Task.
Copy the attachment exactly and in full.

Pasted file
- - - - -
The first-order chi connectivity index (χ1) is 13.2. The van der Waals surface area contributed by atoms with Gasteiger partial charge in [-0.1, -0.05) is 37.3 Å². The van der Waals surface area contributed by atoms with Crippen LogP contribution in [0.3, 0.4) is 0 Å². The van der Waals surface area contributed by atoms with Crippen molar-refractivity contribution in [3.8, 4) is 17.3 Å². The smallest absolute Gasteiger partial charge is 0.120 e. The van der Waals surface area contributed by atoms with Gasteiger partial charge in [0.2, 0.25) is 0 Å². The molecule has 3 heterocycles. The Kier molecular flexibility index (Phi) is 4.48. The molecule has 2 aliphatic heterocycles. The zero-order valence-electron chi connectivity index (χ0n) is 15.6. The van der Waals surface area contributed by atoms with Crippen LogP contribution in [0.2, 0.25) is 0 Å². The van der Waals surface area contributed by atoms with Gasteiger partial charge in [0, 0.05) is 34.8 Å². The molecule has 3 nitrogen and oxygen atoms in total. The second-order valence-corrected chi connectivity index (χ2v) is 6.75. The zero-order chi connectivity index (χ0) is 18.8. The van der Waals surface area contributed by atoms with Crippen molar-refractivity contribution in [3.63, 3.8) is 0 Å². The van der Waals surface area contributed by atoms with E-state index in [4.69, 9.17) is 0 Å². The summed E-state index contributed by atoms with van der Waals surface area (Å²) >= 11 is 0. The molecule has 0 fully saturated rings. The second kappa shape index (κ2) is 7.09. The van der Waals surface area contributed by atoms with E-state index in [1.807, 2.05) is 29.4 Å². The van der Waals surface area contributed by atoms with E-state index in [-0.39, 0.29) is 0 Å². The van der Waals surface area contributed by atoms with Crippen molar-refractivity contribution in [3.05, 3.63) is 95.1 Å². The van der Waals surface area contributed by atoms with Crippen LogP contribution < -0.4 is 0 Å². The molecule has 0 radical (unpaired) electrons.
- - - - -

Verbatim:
The first-order chi connectivity index (χ1) is 13.2. The van der Waals surface area contributed by atoms with Gasteiger partial charge in [-0.1, -0.05) is 37.3 Å². The van der Waals surface area contributed by atoms with Crippen LogP contribution in [0.3, 0.4) is 0 Å². The van der Waals surface area contributed by atoms with Crippen molar-refractivity contribution in [3.8, 4) is 17.3 Å². The smallest absolute Gasteiger partial charge is 0.120 e. The van der Waals surface area contributed by atoms with Gasteiger partial charge in [0.2, 0.25) is 0 Å². The molecule has 3 heterocycles. The Kier molecular flexibility index (Phi) is 4.48. The molecule has 2 aliphatic heterocycles. The zero-order valence-electron chi connectivity index (χ0n) is 15.6. The van der Waals surface area contributed by atoms with Crippen LogP contribution in [0.2, 0.25) is 0 Å². The van der Waals surface area contributed by atoms with Gasteiger partial charge in [0, 0.05) is 34.8 Å². The molecule has 3 nitrogen and oxygen atoms in total. The second-order valence-corrected chi connectivity index (χ2v) is 6.75. The zero-order chi connectivity index (χ0) is 18.8. The van der Waals surface area contributed by atoms with Crippen molar-refractivity contribution in [3.63, 3.8) is 0 Å². The van der Waals surface area contributed by atoms with E-state index in [4.69, 9.17) is 0 Å². The summed E-state index contributed by atoms with van der Waals surface area (Å²) >= 11 is 0. The molecule has 0 fully saturated rings. The second kappa shape index (κ2) is 7.09. The van der Waals surface area contributed by atoms with E-state index in [1.807, 2.05) is 29.4 Å². The van der Waals surface area contributed by atoms with E-state index in [-0.39, 0.29) is 0 Å². The van der Waals surface area contributed by atoms with Crippen molar-refractivity contribution in [3.05, 3.63) is 95.1 Å². The van der Waals surface area contributed by atoms with Crippen LogP contribution < -0.4 is 0 Å². The molecule has 0 radical (unpaired) electrons.